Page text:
In my last post, I review and highly recommend my fellow PT blogger Dan Ariely’s book Predictably Irrational. The book is full of fascinating examples of how actual human behavior – the choices and decisions people make every day – deviates from the predictions of the standard economic theory. The book is entertaining and easy to read. As great as Predictably Irrational is, however, there is one word – a very important word – missing from the book: Why.
This is my major criticism, not just of Ariely and Predictably Irrational, but of the entire field of behavioral economics. Ariely receives the brunt of the criticism because he is simply the best the field has to offer. In the past three decades, since the seminal work of Kahneman and Tversky and their Prospect Theory, behavioral economists have revealed a large number of ways that human behavior consistently and, yes, predictably deviates from rational behavior. Their major findings have been well replicated in many different studies and experiments. In this sense, Ariely and other behavioral economists have catalogued an impressive number of “whats.” Their work has revealed how humans often behave and what decisions and choices they actually make.
But science is not about whats; it’s about whys. Whats are part of science; scientists must sometimes first discover the phenomenon to study. But the ultimate purpose of science is not discovery; it’s explanation. The ultimate purpose of science is to answer the why questions. And that is where behavioral economists often fail. They know what humans do, but they don’t know why they do what they do.
To be fair, in Predictably Irrational, Ariely often does attempt to answer the why questions. In his chapter on the allure of zero cost (why people overwhelmingly prefer something if it’s free but not if it has a very small nominal cost), he speculates: “Most transactions have an upside and a downside, but when something is FREE! we forget the downside. FREE! gives us such an emotional charge that we perceive what is being offered as immensely more valuable than it really is. Why? I think it’s because humans are intrinsically afraid of loss. The real allure of FREE! is tied to this fear.” But why do we have such an irrational fear of loss? Why do we fear losing one cent, which forces us overwhelming to prefer free Hershey’s Kisses but not the same Kisses at the cost of a penny each? And, most importantly, the question that has yet to be answered after 30 years of Prospect Theory: Why do humans evaluate comparable gains and losses asymmetrically?
In another chapter on the “endowment effect” (the fact that we demand more to give up our possession than what we are initially willing to pay to acquire it in the first place), Ariely once again speculates on why we exhibit this tendency: “Why? Because of three irrational quirks in our human nature. The first quirk... is that we fall in love with what we already have.... The second quirk is that we focus on what we may lose, rather than what we may gain.... The third quirk is that we assume other people will see the transaction from the same perspective as we do.” But, to me, these explanations don’t go far enough. Why do we have these quirks in our human nature? Why do we fall in love with what we already have? Why do we focus on what we may lose rather than what we already have? Why do we assume other people will see the transaction from the same perspective as we do?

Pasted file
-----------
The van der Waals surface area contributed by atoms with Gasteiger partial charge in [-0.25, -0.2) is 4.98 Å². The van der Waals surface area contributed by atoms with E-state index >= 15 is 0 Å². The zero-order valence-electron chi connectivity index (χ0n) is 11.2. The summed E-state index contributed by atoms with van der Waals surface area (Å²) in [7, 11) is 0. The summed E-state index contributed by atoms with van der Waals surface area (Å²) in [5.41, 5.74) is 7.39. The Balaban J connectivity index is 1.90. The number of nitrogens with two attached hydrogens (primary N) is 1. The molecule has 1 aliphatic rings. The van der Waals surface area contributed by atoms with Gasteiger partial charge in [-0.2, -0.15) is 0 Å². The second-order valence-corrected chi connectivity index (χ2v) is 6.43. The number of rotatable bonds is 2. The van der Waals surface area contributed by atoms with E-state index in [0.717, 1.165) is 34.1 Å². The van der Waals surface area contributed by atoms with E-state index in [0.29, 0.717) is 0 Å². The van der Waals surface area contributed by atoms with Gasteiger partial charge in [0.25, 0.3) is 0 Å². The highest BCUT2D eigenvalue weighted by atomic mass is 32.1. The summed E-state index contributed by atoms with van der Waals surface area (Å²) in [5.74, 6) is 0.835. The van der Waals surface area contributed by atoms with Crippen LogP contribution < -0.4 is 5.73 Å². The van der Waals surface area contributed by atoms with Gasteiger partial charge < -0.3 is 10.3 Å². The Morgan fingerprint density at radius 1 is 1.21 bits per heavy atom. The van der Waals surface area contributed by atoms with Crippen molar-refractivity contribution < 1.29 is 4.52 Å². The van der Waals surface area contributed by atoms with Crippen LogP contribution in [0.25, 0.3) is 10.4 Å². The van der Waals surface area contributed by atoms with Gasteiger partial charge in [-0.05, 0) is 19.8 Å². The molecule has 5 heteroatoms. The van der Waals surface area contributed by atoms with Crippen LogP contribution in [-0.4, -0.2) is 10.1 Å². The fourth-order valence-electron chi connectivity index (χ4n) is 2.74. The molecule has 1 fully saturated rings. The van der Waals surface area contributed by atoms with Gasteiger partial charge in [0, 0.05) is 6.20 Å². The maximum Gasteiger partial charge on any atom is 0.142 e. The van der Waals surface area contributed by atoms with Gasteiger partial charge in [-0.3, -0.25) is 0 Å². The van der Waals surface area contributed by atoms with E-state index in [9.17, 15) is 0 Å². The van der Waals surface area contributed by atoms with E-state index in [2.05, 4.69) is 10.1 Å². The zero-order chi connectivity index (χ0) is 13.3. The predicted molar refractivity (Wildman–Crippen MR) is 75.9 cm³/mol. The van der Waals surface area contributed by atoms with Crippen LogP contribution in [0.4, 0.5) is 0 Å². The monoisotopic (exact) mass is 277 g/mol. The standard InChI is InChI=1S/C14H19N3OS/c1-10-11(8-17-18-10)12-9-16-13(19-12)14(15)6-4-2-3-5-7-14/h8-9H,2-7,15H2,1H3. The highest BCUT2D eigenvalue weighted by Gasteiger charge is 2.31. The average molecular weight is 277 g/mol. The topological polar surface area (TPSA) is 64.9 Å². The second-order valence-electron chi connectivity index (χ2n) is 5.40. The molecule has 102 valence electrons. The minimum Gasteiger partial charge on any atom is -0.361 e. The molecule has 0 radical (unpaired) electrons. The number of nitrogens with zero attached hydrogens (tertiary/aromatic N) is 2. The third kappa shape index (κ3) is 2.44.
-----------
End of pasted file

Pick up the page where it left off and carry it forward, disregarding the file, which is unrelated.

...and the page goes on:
In this sense, I think Dan Ariely and other behavioral economists are like Sigmund Freud. Freud knew that conscious motives for behavior were not the real causes of behavior. He further knew that many of the true (subconscious) motives for behavior might have been sexual in origin. Of course, we now know from evolutionary psychology that he was right. So Freud was on to something; he just didn’t know what, and we didn’t find out until we had evolutionary psychology.
Similarly, Ariely notes: “We usually think of ourselves as sitting in the driver’s seat, with ultimate control over the decision we make and the direction our life takes; but, alas, this perception has more to do with our desires – with how we want to view ourselves – than with reality.” So Ariely knows, like Freud before him, that we are not in the driver’s seat. But then who is? Like Freud, Ariely (and other behavioral economists) are on to something; they just don’t know what (or why).
Perhaps it is not fair for me to criticize Ariely and other behavioral economists for not completely explaining why humans make predictably irrational choices and decisions. It was a significant enough step forward in social and behavioral sciences just to discover that human behavior indeed was irrational and predictably so. There is a clear division of labor in science, and no scientists (or scientific disciplines) can do everything. As I explain in a previous post, however, the principles of reductionism require that all human behavior ultimately be explained by biological and evolutionary factors. Perhaps it is time for evolutionary psychologists to step in to try to explain why human behavior is predictably irrational. It is to Ariely’s credit that we now know that human behavior is predictably irrational. It’s time for us to make it explainably irrational.